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July 14, 1999

Effect of Lifestyle Changes on Coronary Heart Disease

JAMA. 1999;282(2):130-132. doi:10-1001/pubs.JAMA-ISSN-0098-7484-282-2-jbk0714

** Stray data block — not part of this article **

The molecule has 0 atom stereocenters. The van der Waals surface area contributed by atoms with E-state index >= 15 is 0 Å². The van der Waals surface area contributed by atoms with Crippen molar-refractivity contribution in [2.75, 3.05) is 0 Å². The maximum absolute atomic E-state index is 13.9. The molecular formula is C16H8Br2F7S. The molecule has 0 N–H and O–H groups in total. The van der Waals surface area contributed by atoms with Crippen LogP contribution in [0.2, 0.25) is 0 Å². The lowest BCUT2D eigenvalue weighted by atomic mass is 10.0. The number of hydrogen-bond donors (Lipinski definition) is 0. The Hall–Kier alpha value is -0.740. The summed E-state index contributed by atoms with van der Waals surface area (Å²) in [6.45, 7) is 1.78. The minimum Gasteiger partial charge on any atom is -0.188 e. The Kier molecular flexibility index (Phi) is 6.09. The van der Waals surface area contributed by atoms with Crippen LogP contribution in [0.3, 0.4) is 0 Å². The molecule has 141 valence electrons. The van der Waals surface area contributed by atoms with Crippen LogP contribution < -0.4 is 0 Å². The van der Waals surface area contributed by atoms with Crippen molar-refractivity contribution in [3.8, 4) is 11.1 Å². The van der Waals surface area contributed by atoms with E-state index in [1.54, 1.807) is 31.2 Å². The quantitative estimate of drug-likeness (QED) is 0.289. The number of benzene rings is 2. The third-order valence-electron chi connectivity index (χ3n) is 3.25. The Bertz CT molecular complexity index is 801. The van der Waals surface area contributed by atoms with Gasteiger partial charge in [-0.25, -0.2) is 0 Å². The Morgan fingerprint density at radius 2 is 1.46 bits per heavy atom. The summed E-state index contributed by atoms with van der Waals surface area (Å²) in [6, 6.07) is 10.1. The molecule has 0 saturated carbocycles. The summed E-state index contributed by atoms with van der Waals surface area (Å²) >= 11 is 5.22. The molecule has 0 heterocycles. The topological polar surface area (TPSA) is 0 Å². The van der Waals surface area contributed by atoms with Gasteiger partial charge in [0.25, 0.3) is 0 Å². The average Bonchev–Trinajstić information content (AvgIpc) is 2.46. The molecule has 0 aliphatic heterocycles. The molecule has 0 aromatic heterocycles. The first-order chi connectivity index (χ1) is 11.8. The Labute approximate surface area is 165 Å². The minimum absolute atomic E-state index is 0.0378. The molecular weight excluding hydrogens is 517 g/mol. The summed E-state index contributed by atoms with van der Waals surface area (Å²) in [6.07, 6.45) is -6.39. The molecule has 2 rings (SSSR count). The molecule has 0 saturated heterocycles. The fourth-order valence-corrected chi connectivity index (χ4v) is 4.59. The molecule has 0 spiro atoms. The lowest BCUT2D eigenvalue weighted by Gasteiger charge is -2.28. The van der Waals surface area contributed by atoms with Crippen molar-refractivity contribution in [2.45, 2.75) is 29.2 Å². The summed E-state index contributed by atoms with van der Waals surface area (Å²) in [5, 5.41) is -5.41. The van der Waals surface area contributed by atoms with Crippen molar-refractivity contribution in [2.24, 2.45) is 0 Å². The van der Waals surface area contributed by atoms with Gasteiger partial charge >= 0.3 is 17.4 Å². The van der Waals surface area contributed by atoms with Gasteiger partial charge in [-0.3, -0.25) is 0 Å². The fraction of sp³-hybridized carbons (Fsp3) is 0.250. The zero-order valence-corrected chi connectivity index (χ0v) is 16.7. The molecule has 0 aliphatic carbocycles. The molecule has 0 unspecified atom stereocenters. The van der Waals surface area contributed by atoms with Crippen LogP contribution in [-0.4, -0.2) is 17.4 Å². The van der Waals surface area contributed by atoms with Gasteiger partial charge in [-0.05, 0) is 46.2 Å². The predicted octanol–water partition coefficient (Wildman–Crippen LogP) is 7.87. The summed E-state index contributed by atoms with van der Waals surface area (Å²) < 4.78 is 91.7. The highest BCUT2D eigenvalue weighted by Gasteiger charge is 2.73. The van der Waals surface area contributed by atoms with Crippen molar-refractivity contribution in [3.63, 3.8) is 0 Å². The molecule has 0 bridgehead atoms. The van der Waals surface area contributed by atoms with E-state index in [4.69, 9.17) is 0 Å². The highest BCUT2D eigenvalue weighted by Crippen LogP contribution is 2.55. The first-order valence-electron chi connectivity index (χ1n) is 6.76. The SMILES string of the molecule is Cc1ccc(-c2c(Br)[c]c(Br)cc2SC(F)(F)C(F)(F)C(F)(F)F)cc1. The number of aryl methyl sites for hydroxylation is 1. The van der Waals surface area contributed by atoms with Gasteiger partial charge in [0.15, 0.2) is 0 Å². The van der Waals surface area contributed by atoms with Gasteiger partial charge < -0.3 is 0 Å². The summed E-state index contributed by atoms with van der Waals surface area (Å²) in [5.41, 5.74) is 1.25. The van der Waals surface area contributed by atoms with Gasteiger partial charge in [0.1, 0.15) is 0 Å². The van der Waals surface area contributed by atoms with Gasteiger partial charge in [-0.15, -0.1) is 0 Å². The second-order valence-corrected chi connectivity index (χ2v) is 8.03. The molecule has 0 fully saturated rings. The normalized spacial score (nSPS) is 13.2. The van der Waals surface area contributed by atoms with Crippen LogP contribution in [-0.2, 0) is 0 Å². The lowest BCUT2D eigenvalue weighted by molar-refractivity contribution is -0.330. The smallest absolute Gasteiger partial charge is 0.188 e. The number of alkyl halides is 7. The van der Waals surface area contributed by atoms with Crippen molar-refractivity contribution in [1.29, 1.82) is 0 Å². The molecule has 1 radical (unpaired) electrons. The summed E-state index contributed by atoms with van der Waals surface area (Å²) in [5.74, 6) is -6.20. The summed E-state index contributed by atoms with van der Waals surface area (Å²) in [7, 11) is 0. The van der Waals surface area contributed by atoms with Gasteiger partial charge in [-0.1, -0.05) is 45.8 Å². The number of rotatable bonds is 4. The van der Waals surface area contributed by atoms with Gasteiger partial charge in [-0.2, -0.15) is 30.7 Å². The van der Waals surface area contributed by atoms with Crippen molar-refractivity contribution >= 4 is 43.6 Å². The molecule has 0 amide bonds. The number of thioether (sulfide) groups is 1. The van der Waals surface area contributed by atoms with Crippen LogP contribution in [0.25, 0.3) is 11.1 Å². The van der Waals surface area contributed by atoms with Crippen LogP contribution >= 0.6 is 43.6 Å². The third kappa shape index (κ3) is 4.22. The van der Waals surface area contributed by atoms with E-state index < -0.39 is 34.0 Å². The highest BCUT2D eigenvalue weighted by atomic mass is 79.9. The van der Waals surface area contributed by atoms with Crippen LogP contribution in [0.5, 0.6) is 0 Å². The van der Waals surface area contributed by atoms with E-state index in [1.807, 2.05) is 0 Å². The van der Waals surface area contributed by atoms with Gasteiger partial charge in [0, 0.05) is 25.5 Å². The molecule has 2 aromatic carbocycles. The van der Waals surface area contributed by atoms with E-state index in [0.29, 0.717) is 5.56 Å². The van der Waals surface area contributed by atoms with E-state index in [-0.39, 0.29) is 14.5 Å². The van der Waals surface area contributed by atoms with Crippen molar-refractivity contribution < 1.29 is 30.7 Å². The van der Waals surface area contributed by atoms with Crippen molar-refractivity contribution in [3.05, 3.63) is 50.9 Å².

To the Editor: The enthusiastic results reported in the Lifestyle Heart Trial1 should be interpreted with caution. One surprising finding was that among control subjects, percent luminal diameter progressed despite reductions in fat intake (25% of energy) and low-density lipoprotein (LDL) cholesterol (19.3%). This contrasts with numerous clinical trials that have demonstrated that lowering LDL cholesterol and mild to moderate fat restriction impede coronary artery disease (CAD) progression.2 Therefore, it would be useful to document the prevalence of other variables (eg, cigarette smoking, fasting blood glucose level >6.9 mmol/L [125 mg/dL]) contributing to arteriographic progression and CAD events in this group. It is also noteworthy that despite the absence of cigarette smoking, 25 cardiac events occurred among the 28 patients assigned to the intention-to-treat experimental group. This suggests that despite intensive lifestyle changes, other factors may have contributed to subsequent ischemic events, revascularization, and cardiac death. Among the most obvious were elevated triglyceride levels (mean triglyceride=2.91 mmol/L [258.1 mg/dL]), an independent risk factor for CAD, even at the desirable range.3 Fatty fish, which provide a rich source of omega-3 fatty acids and lower triglycerides, were excluded in the Ornish diet. Exclusion of fish (associated with reduced CAD events4) and nuts, which contain cardioprotective antioxidants,5 may have been a disservice.